The Zenis Ransomware Variant Goes the Extra Mile

Overview

Ransomware is a type of malware that infects a computer and restricts a user’s access to the infected computer or files.  A subset of ransomware called crypto ransomware (or crypto virus) has seen a dramatic rise in use over the last few years.  Crypto ransomware’s modus operandi involves encrypting popular and common file types on a compromised system and then demanding a ransom from the user for a key that can then be used to decrypt the files.

In Q3 2017, according to Malwarebytes, a company is hit with ransomware every 40 seconds.  This was an increase of 3x over Q1.  “While attacks against consumers are still more prevalent, this acceleration in attacks against businesses indicates criminals are developing targeted campaigns and setting their sights on bigger scores”[1]

When a particular type of malware proves to be effective (and profitable) many variants inevitably arise.  A recently discovered ransomware-type variant titled Zenis is one of the new breed.  Not only does Zenis encrypts files on a compromised system, it also disables the Windows repair and backup option and deletes shadow volume copies on the system.

Zenis is currently in the wild and the exact distribution method is unknown at this time.  Initial analysis suggests compromised Remote Desktop Services could be used.

Ransomware Behavior

After Zenis is installed on a target system it executes the following processes:

  • Runs a check to verify that it’s executed file name is “iis_agent32.exe”
  • Runs a check to verify an “Active” registry value exists named KEY_CURRENT_USER\SOFTWARE\ZenisService.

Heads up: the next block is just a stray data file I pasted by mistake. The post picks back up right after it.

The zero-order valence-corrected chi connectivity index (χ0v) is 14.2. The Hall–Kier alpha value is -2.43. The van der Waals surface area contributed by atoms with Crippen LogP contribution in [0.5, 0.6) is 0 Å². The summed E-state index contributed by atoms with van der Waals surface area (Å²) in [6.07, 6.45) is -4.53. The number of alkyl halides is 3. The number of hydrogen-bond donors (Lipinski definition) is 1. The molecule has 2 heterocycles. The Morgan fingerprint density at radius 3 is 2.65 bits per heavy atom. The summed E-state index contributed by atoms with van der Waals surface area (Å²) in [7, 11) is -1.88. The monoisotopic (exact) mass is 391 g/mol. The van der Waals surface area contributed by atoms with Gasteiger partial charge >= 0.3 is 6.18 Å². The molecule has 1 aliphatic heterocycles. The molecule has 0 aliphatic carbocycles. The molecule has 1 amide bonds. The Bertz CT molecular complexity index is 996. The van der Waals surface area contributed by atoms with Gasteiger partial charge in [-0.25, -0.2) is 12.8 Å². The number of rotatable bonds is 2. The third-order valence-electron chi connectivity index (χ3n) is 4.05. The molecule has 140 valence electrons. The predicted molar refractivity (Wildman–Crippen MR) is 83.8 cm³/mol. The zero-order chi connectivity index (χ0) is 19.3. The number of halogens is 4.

• If these two conditions are met then it proceeds to create a ransom note and proceeds with its next steps
  • Deletion of shadow volume copies
  • Disable startup repair
  • Clear event logs
  • Termination of Processes
    • sql
    • taskmgr
    • regedit
    • backup
  • Encrypts Files

 Protect Yourself

Following good computing habits and utilization of security software is important in protecting your systems from ransomware.  Some best practices are as follows:

  • Backup your system and store backup data off-site
  • Do not open attachments if you do not know who sent them.
  • After verifying that an attachment has come from a known source, scan the attachment
  • Make sure all Windows updates are installed as soon as they are released.  Also, make sure you update all programs, especially Java, Flash, and Adobe Reader.
  • Make sure you use have some sort of security software installed that uses behavioral detections or white list technology.
  • Use strong passwords and do not reuse passwords on multiple sites.

 

Some additional guidance you can reference to hardening your system against ransomware can be found here:  https://www.bleepingcomputer.com/news/security/how-to-protect-and-harden-a-computer-against-ransomware/ .

 

[1] Barkly https://blog.barkly.com/ransomware-statistics-2017